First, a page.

Anita Stanley grew up around nurses, so it was no surprise when the native of Pineville, Louisiana, decided to become one herself. “When I was a senior in high school, we had a program that offered students the opportunity to become Certified Nurse Aids, so I did that and started working after I graduated in a nursing home,” says Anita, whose CNA career started in 1993.
Continuing on for the LPN
After working as a CNA and in childcare, Anita decided to further her education and career opportunities by becoming a Licensed Practical Nurse in 2004. That’s when she was bitten by the education bug.
“I had so many family members who were nurses when I was young that I decided I really needed to continue my education,” she says. “I was seeing a lot of literature about phasing out ADN nurses and requiring the BSN, so I knew that it was important for me to open up those doors of opportunity.”
Medical-Surgical clinical experience to start
Anita earned an Associate Degree of Nursing in 2010 from Northwestern State University and started her RN career on the med-surg floor at the Veterans Affairs Medical Center in Pineville. She continued her education to earn a Bachelor of Science in Nursing in 2012. To gain additional experience, she also became a weekend travel nurse.
A job change that sparked further education
In 2014, Anita was blessed with a third child—with her older two children in high school and college. “It was a total surprise as we were almost empty nesters, and it made me realize that I needed to make a change at work too, as the 12-hour shifts were not going to work with a newborn,” she says. When an opening to become a case manager at the VA Medical Center arose, Anita applied and was hired for the job. Later, she decided to venture into infection control and was chosen as the multidrug resistant organisms (MDRO) coordinator in September 2017.
“I was very nervous, as this was the first time I hadn’t worked in patient care,” Anita admits. Her desire to feel more confident in her new role and assisting the facility’s infection preventionist, led her to consider an MSN. “I started looking around casually and discovered American Sentinel University’s MSN Infection Prevention and Control. It’s one of the few programs like it, and I was starting to really enjoy what I was doing.” Anita took a leap of faith, applied and started the MSN program in fall 2018.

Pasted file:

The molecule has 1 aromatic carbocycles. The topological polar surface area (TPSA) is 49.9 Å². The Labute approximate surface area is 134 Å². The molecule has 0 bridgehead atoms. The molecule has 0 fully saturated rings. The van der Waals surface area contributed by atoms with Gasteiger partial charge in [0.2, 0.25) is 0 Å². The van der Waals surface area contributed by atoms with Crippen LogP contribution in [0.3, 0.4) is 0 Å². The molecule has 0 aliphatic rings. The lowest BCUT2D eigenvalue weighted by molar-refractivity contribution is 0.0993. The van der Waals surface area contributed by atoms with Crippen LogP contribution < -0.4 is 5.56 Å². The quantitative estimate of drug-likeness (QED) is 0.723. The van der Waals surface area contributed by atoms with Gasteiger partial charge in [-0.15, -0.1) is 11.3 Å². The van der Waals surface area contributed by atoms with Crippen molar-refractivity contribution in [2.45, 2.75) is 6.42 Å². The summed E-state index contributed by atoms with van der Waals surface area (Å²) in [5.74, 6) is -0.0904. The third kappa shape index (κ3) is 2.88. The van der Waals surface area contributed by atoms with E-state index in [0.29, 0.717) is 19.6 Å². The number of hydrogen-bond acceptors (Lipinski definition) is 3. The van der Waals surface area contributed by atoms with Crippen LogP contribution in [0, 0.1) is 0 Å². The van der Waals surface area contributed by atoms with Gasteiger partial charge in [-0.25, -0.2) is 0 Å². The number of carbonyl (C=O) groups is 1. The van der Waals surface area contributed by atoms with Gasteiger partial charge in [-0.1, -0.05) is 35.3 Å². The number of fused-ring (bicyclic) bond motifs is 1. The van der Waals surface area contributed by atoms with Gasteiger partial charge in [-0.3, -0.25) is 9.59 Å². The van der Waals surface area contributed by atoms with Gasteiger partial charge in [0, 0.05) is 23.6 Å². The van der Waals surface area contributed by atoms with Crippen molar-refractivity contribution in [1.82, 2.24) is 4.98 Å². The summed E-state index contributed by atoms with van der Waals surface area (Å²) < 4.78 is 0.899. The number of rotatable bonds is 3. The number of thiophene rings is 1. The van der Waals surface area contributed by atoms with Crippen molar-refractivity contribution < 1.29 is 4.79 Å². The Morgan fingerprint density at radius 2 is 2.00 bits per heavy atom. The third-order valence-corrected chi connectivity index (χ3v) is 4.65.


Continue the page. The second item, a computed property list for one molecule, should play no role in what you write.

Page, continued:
Equipped for the future
With just one class left until she finishes the MSN Infection Prevention & Control, Anita is excited to have the credentials to further advance in infection control. But the effort is also about solidifying her knowledge base. “I am excited to get certified and one day take on an actual infection preventionist role down the road. I want to be in a role where I apply what I’ve learned.”
Is further education in Anita’s future? “Never say never,” she says. “This was a great program and American Sentinel is an excellent school. If I see a role that I want to pursue down the road like being an adjunct professor, I might find my way back to school. It’s been a good experience.”
Inspired by Anita’s story? An MSN program can be your passport to a specialty nursing field, like nursing education, informatics, nursing management and organizational leadership, infection control, or case management. Specialized knowledge forms the foundation of these nursing fields. When you acquire new knowledge, you can apply it to nursing practice in ways that enhance patient care and improve outcomes.
Read the other student success stories for more inspiration.
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